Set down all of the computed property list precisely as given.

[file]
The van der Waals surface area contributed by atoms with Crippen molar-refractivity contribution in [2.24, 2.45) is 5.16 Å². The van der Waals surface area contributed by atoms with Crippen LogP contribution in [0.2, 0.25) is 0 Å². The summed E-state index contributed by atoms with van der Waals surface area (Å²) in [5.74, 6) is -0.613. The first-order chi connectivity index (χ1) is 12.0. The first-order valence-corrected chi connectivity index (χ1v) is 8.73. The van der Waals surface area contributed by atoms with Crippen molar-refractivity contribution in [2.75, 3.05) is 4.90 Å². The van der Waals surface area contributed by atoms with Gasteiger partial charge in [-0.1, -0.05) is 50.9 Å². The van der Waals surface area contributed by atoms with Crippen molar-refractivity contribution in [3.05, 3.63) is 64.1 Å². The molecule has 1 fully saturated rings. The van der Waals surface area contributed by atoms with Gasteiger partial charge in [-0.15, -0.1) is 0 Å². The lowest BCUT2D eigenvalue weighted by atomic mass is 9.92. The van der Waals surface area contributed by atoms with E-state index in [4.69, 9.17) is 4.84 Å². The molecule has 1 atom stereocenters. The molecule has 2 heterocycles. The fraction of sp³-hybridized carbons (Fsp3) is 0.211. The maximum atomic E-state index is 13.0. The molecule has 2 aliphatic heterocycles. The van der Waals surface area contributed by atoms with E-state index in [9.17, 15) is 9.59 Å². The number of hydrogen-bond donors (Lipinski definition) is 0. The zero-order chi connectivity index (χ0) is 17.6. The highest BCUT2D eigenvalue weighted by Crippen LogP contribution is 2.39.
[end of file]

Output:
The van der Waals surface area contributed by atoms with Crippen molar-refractivity contribution in [2.24, 2.45) is 5.16 Å². The van der Waals surface area contributed by atoms with Crippen LogP contribution in [0.2, 0.25) is 0 Å². The summed E-state index contributed by atoms with van der Waals surface area (Å²) in [5.74, 6) is -0.613. The first-order chi connectivity index (χ1) is 12.0. The first-order valence-corrected chi connectivity index (χ1v) is 8.73. The van der Waals surface area contributed by atoms with Crippen molar-refractivity contribution in [2.75, 3.05) is 4.90 Å². The van der Waals surface area contributed by atoms with Gasteiger partial charge in [-0.1, -0.05) is 50.9 Å². The van der Waals surface area contributed by atoms with Crippen molar-refractivity contribution in [3.05, 3.63) is 64.1 Å². The molecule has 1 fully saturated rings. The van der Waals surface area contributed by atoms with Gasteiger partial charge in [-0.15, -0.1) is 0 Å². The lowest BCUT2D eigenvalue weighted by atomic mass is 9.92. The van der Waals surface area contributed by atoms with E-state index in [4.69, 9.17) is 4.84 Å². The molecule has 1 atom stereocenters. The molecule has 2 heterocycles. The fraction of sp³-hybridized carbons (Fsp3) is 0.211. The maximum atomic E-state index is 13.0. The molecule has 2 aliphatic heterocycles. The van der Waals surface area contributed by atoms with E-state index in [9.17, 15) is 9.59 Å². The number of hydrogen-bond donors (Lipinski definition) is 0. The zero-order chi connectivity index (χ0) is 17.6. The highest BCUT2D eigenvalue weighted by Crippen LogP contribution is 2.39.